With the highest divorce rate in the world, the United States has received rampant attention over the years—particularly in terms of how the process of divorce impacts young families and children. However, the proportions of ever divorced, currently divorced, and married at least twice are highest among individuals aged 50 and older. Yet, research to date virtually ignores divorce that occurs among middle-aged and older adults.
Based on demographic projections, researchers have forecasted that divorce risk would increase for older adults as the baby boom generation reached middle adulthood and old age. However, no empirical evidence to support this claim existed until recently. Researchers from the Department of Sociology at Bowling Green State University examined changes in the divorce rate among persons aged 50 and older from 1990 to 2010. Indeed, their research supports the notion that the divorce risk is higher for today’s older adults than it was for those in the past.
To estimate today’s divorce rate among middle-aged and older adults aged 50 and older the researchers conducted analyses using the 2010 American Community Survey. They compared these data with the 1990 age-specific divorce rate data from the U.S. Vital Statistics. Additionally, the researchers were able to examine major correlates of divorce today among this age group, including demographic characteristics, economic resources, and marital biography (marriage order and duration).
Results indicate that the divorce rate among adults aged 50 and older has doubled between 1990 and 2010. Twenty-five percent of divorces in 2010 occurred to individuals age 50 or older. The rate of divorce was 2.5 times higher for those in remarriages versus first marriages; however, divorce rate declined as marital duration rose. In other words, divorce rate is lowest for those in long-term first marriages. The divorce rate is higher among middle-aged versus older adults; however, the divorce rate has increased for both groups and the rise has been more pronounced among older adults. With regard to demographic characteristics, the divorce rate is higher among women than men, non-Whites than Whites, and those with a high school diploma compared with a college degree. The divorce rate is highest among the unemployed.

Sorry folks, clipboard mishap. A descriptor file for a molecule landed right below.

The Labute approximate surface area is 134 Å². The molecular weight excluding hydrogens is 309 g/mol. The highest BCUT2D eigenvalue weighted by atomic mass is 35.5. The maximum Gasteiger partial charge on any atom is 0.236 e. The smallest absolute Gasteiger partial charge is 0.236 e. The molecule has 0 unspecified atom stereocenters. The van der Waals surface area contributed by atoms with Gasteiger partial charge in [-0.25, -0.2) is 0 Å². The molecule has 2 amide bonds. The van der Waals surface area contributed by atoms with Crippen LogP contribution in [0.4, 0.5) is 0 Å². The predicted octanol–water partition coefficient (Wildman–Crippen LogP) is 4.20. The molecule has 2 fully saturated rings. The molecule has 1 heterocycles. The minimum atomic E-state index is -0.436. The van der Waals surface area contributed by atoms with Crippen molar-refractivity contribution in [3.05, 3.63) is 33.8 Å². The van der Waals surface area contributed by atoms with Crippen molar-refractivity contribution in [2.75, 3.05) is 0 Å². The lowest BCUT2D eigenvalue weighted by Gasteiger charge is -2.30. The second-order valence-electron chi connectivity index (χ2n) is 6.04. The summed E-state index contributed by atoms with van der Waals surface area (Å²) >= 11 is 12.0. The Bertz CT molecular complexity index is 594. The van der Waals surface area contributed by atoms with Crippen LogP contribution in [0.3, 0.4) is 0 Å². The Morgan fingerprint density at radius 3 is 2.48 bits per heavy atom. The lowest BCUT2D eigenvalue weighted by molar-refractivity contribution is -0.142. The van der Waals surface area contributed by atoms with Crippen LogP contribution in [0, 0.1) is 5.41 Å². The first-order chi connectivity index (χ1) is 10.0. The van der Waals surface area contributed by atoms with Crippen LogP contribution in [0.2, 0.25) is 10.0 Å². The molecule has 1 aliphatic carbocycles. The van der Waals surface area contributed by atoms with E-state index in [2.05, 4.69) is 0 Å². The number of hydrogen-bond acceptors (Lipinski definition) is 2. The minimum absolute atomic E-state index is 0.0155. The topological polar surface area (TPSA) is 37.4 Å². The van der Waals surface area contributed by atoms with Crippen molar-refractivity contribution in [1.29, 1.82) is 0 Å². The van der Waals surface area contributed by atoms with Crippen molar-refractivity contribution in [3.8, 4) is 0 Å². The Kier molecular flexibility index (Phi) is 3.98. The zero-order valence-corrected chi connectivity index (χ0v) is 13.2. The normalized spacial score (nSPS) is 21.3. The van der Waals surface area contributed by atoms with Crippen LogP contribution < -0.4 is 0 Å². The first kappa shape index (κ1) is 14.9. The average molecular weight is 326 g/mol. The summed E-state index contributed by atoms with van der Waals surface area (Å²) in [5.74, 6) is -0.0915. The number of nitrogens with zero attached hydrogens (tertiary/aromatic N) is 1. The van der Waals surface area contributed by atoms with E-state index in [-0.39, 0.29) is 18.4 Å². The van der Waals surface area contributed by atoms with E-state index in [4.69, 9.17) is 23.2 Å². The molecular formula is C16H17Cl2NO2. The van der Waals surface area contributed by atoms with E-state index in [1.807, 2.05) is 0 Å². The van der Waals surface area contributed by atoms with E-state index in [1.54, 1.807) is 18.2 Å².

In sum, this research supports the claim that divorce is becoming a common experience among older adults. Based on a wealth of data regarding the negative effects of marital dissolution through widowhood, we know that the loss of a spouse in older adulthood is detrimental to individual well-being. Divorce may have similar negative consequences, but additional research is essential in order to determine the effects of divorce on individual well-being in later life. The limited research to date suggests that divorced older adults are less able to rely on adult children for support due to decreased interaction and weaker ties following divorce, smaller family size (fewer children to offer support), and greater geographic distance between children and their aging parents. This may translate into a greater burden placed on society as older adults are less able to rely on familial sources of support.
Brown, SL & Lin I-F (2012). The gray divorce revolution: Rising divorce among middle-aged and older adults, 1990–2010. Journal of Gerontology Series B: Psychological Sciences and Social Sciences, 67, 731–741.